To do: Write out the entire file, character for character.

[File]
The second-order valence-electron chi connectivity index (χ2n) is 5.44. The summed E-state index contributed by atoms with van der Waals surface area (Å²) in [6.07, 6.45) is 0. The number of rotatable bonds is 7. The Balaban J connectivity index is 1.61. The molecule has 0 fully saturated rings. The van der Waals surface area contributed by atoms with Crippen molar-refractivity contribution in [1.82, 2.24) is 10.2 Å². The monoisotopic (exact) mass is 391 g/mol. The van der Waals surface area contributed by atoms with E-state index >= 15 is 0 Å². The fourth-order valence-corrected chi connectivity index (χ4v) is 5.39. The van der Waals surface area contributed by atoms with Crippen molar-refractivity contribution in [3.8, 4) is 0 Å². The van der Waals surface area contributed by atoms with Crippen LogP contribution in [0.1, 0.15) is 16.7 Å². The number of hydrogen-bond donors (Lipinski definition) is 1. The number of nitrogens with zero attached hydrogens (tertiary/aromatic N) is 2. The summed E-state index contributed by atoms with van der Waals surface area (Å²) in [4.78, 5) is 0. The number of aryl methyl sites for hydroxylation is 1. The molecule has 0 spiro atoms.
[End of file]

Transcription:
The second-order valence-electron chi connectivity index (χ2n) is 5.44. The summed E-state index contributed by atoms with van der Waals surface area (Å²) in [6.07, 6.45) is 0. The number of rotatable bonds is 7. The Balaban J connectivity index is 1.61. The molecule has 0 fully saturated rings. The van der Waals surface area contributed by atoms with Crippen molar-refractivity contribution in [1.82, 2.24) is 10.2 Å². The monoisotopic (exact) mass is 391 g/mol. The van der Waals surface area contributed by atoms with E-state index >= 15 is 0 Å². The fourth-order valence-corrected chi connectivity index (χ4v) is 5.39. The van der Waals surface area contributed by atoms with Crippen molar-refractivity contribution in [3.8, 4) is 0 Å². The van der Waals surface area contributed by atoms with Crippen LogP contribution in [0.1, 0.15) is 16.7 Å². The number of hydrogen-bond donors (Lipinski definition) is 1. The number of nitrogens with zero attached hydrogens (tertiary/aromatic N) is 2. The summed E-state index contributed by atoms with van der Waals surface area (Å²) in [4.78, 5) is 0. The number of aryl methyl sites for hydroxylation is 1. The molecule has 0 spiro atoms.